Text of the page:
What Does It Mean to Collaborate With Divorce Attorneys?
Collaboration is about working together to support a client. Often, clients or their attorneys hire us to do a specific analysis to help their cases, and quite frankly, what is needed is a no-brainer. An example could be a passive growth analysis where the goal is to answer a specific question - how much is the pre-marital balance in a retirement account worth today? That's not what I'm referring to.
An example of collaboration would be working through a scenario analysis together to know what is in a client's best interest from a financial standpoint. Another example would be discussing what kind of analysis will best strengthen the attorney's case or walking through the financial documentation together to discuss what's missing and why it matters.
Below I share five reasons we love collaborating with divorce attorneys. However, it all comes down to being able to better support our clients and ease their financial transition.
Here are 5 reasons why we love collaborating with divorce attorneys:
We provide attorneys, and their clients, clarity regarding the pros and cons of financial options.
Depending on the nature of a client's financial situation, the team can consider many scenarios. There can also be a lot of moving pieces - liquidity needs, tax implications, costs associated with assets, return on assets, interest rates on liabilities, and so much more. We consider all of this and do it with our client's personal goals as our guiding star.
We can minimize client frustration around gathering and circulating financials.
When we collaborate with attorneys, it's easy to share financial information, so the client isn't trying to provide documentation to both of us. If clients need support completing financial affidavits, we can walk them through gathering the necessary information and preparing the forms.
We can help identify financial risks that may otherwise not be top of mind.
Often, clients reach out to us after the divorce is final to support them with ongoing financial planning and investment management. Unfortunately, we often identify risks that weren't contemplated as part of the settlement as we're working through the financial planning process. If CDFAs and attorneys worked together more frequently, we could better protect our clients.
We can assist with communication.
I'm sure you're not surprised to know that our clients who are facing a divorce have legal questions, and while we can provide educational resources, we are not attorneys and don't provide legal advice. With that said, I've noticed that sometimes when we discuss their questions and encourage them to address them with their attorney, sometimes they don't ask, or sometimes it feels like a game of telephone where the question doesn't really get communicated clearly. When we collaborate with an attorney, we can help our clients communicate their questions clearly and ask follow-up questions if additional information is needed.
In addition, clients are often emotionally overwhelmed as they move through the divorce process and commonly need to hear the same message repeated in order for it to sink in. Having the divorce team on the same page and communicating the same message can really help with this.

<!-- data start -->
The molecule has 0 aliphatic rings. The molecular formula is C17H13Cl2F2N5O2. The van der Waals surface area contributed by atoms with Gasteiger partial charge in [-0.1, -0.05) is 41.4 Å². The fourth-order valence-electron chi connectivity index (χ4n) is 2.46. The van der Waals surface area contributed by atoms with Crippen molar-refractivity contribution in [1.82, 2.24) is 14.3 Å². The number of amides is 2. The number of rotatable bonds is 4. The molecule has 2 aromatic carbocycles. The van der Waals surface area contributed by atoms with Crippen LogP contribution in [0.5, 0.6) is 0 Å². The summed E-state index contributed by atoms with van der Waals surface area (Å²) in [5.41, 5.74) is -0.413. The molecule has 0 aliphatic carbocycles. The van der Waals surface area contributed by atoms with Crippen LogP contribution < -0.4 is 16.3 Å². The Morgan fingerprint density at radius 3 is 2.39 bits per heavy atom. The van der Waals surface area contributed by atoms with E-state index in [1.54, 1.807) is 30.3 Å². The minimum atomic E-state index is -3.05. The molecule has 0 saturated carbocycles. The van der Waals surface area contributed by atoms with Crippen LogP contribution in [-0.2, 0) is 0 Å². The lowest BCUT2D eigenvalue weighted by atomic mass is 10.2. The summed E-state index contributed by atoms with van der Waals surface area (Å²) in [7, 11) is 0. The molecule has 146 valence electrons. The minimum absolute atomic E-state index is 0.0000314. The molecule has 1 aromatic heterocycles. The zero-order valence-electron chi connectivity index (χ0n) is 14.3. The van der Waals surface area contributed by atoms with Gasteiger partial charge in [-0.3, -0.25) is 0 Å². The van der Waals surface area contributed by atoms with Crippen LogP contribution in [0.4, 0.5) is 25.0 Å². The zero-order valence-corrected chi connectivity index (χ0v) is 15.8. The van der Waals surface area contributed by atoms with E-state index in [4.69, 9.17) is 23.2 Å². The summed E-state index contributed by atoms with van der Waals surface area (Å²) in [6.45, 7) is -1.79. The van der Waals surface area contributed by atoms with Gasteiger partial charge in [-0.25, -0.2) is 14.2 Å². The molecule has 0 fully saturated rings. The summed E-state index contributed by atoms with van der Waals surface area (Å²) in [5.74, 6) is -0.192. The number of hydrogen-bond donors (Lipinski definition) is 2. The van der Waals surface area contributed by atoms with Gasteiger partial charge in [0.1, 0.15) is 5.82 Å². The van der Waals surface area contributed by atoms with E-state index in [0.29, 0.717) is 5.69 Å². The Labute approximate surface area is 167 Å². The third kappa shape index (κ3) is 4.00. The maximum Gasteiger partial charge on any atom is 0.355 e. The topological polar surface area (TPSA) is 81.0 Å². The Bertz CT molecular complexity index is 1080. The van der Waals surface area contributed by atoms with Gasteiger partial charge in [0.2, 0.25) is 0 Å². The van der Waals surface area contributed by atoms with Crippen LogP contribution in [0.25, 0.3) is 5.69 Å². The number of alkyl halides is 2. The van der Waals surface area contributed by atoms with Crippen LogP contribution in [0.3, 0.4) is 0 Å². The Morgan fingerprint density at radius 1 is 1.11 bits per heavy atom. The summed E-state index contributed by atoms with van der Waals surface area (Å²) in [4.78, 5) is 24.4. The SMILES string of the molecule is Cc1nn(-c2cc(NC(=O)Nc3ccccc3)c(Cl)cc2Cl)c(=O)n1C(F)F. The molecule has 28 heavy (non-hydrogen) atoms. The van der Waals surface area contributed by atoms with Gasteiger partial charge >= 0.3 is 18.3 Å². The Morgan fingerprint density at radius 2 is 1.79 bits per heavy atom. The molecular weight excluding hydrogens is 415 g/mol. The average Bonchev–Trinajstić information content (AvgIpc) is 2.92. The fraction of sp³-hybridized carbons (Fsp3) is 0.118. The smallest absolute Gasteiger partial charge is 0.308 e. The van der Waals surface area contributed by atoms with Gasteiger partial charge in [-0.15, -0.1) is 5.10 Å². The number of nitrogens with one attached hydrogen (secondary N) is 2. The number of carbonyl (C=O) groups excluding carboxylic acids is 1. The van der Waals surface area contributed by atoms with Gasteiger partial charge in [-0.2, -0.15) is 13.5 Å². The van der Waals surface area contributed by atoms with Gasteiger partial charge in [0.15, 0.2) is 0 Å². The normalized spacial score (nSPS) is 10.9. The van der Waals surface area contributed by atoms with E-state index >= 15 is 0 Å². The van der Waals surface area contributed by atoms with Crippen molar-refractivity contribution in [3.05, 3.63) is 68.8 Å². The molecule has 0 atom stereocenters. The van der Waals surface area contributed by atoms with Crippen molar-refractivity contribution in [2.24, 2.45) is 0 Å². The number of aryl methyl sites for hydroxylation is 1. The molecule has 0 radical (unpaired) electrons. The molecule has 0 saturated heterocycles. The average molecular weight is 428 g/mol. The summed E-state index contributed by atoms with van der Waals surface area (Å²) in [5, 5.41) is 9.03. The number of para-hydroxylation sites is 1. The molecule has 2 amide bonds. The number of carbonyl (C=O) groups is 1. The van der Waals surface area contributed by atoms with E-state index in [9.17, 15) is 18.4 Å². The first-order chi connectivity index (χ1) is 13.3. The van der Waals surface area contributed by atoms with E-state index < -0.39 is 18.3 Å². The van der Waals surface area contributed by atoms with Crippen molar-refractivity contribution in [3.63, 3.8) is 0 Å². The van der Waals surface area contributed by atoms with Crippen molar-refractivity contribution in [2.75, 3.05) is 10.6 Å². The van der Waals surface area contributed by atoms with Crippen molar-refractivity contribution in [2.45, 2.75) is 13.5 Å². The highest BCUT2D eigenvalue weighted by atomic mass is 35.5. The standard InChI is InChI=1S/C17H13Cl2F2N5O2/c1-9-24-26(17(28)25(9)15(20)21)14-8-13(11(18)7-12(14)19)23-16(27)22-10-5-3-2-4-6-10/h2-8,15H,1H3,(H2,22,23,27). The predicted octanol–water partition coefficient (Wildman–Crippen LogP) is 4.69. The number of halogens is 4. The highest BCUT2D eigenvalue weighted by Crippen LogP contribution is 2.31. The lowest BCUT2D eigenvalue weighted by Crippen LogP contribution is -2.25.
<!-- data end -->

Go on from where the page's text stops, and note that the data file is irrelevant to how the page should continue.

It allows for an easier post-divorce transition.
I mentioned the risks that we often identify after a divorce is already final. The other issue that consistently comes up is challenges related to dividing assets due to the language in the separation agreement. We can work together to ensure that the language included makes the transition of assets as easy as possible for the clients.
The one true reason why we love collaborating with divorce attorneys
Again, it all comes down to ensuring that the client is supported well. I believe that when professionals collaborate, they learn from each other and become better problem solvers. I also don't think that any one professional can be an expert in everything. As financial professionals, we're keeping up with the ever-changing tax laws, so the attorneys we work with don't have to. Attorneys look at the case through a legal lens while we approach it through a financial one, which means more comprehensive support to the client overall.
Below is a list of some of the services we provide when working with attorneys:
- Gathering financial documents
- Reviewing financial documents to determine what's missing
- Preparation of net worth statements
- Preparation of cash flow statements
- Income available for support calculations
- Marital standard of living and lifestyle analysis
- Calculation of income needed from support to maintain the marital standard of living
- Report preparation to illustrate possible scenarios for dividing assets and liabilities along with the associated consequences
- Review of proposals to identify financial risks
- Marital vs. separate property analysis
- Lump-sum spousal support buy-out analysis
- Timely presentations on changes to tax laws and how they can impact settlement agreements
If you are an attorney who shares our commitment to collaboration in order to better serve clients, I hope you'll reach out. We look forward to working with you.